The Money Fountain
*This is a transcript of a speech for our local Toastmasters Club. Because it received such a great response, I thought you might like to read it as well. It also served as the impetus for a podcast episode*
When I was growing up I heard, more than once, the phrase, Money doesn’t grow on trees or there is also, What do you think I am, made of money? It was firmly implanted in me and I am sure many of you that if you wanted money you had to go to work and earn it. There was simply no way around it. Unless, you were a magically gifted and talented person who somehow became rich and no longer needed to worry about money. You are either wealthy, or you have to trade your time for money, 40 hrs a week, 50 weeks a year… just like everyone else.
It seems like a pretty simple, and widely accepted concept. How many people in this room have a j.o.b.? There is absolutely nothing wrong with that. Every single one of you is a great contributor to our community in what you do to earn that money every single month. And for many of us, that is enough.
It just simply wasn’t for me.
Over time, I found my way into a concept called residual income. You know, what movie stars and insurance agents make, right? Now money has become something for me that flows in and out of my life much like water, although, sometimes it burns a hole in my pocket. So, rather than trade hours for dollars, when I need to adjust my income, I simply make changes in the pressure of the water or money flowing in, much like opening up the faucet. I like to think of it as a money fountain.
So what exactly is Residual income? Residual income is money that continues to flow in after the initial work is done. As I mentioned, actors earn residuals, as do authors, insurance agents, landlords, songwriters, app developers and others. Let’s take actors as an example. They put in the work, read the script, show up on set, recite the lines, attend the premier and done. Residuals start flowing in. Now, if they want to ensure a good flow, they’ll promote that movie in interviews, they’ll hire a pr firm, they’ll diet and exercise and hire a coach to keep them looking good, all to keep people’s interest in what they have already created. They adjust the amount of effort based on how successful they want that movie to be and for how long. If they fall ill or get in an accident and need to hibernate for a week, a month or a year, the income does not immediately dry up. They will still eat and pay their rent because of residuals. They have created that peace of mind.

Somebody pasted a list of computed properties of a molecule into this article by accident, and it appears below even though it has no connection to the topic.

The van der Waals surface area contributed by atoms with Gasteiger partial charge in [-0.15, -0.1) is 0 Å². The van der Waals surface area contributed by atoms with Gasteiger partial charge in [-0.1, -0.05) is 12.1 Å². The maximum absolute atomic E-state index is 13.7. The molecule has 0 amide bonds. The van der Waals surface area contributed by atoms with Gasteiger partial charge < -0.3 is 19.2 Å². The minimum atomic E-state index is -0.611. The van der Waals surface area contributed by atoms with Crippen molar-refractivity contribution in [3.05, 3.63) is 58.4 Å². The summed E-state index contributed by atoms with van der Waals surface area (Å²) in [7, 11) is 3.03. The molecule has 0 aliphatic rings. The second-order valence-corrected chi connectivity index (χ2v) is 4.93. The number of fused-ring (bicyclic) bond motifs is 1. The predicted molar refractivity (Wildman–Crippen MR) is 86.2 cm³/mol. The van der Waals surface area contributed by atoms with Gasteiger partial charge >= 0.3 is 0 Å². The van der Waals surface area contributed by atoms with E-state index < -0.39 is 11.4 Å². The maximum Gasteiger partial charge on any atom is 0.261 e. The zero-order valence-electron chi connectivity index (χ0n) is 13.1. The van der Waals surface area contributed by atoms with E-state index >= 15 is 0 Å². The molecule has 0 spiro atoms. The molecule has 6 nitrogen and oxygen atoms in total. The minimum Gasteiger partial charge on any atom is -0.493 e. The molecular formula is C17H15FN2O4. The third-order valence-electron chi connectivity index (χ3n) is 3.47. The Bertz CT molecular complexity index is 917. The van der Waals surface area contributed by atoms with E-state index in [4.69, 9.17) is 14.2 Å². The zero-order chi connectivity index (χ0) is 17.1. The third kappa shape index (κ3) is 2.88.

Now what happens if someone in this room or a family member becomes seriously ill or injured for a month or more? What if for some reason you cannot control, you cannot work? If you are trading time for money, hopefully you have a great disability policy, a nest egg or a successful GoFundMe event. Most of us have put some plans into place so that we don’t become part of the bankruptcy statistic. So that’s good. I’m not trying to scare you.
But what if, you decide to develop a money fountain for yourself? Here’s what that could look like. I want to tell you about a colleague of mine, T for short. T built up a nice residual income over the course of a few years that sustained her and her family nicely. She had a handsome husband, two lovely teenagers, a lucrative business. Unfortunately, one day T’s husband decided it wasn’t working for him and he left the marriage. She was blind-sided and totally distraught and depressed. She didn’t work in her business for about two years. She moved across the country, started a new life and eventually came back to herself and her business. Then she met a man, they fell in love fast and within about 8 months, they married. Unfortunately, right about the time they got married her new husband was diagnosed with a fast moving cancer. She immediately dropped everything and put her all into his care, his appointments, his every need. Within a few months, he was gone. And then she grieved. All tolled, T did not work on her business for about 3 years. Fortunately, during that time, she received income every month of about $18,000, because her customers had kept shopping, every single month. She did not have to worry about juggling a j.o.b. On top of everything else that life was sending her way. Now that’s peace of mind.
It’s been about 6 months and T is back to work, opening up the tap on her money fountain. And I’m really happy for her and all the positive she is putting into the world right now.
Now, let’s look at if a money fountain or two or three might be helpful in your life.
Here are a few things you might consider: rental properties, both short and long term, audiobook narrations, create and sell art, direct sales or network marketing. A trend right now that you might also consider is writing and marketing online courses or creating apps if you have a niche that you’d like to educate on.
There is also the stock market and interest on your nest egg. To earn $5,000/month, you would need roughly $3 million in the bank at a 2% APR. Most folks don't have that. If you do, good for you!
In the end, your best bet is to find a couple avenues that resonate for you. Look for a track record of long-term returns (consumer goods), a high loyalty rate among consumers, something that is scalable (residual, not passive), low barrier to entry and can be accomplished in the amount of time you can commit. I’ve found that most people can come up with 5 hours per week.
Once you understand residual income, why it might be helpful to you and you’ve found what floats your boat, the next step is to commit to it.
Money doesn’t grow on trees but it can flow like water, make sure you direct it your way.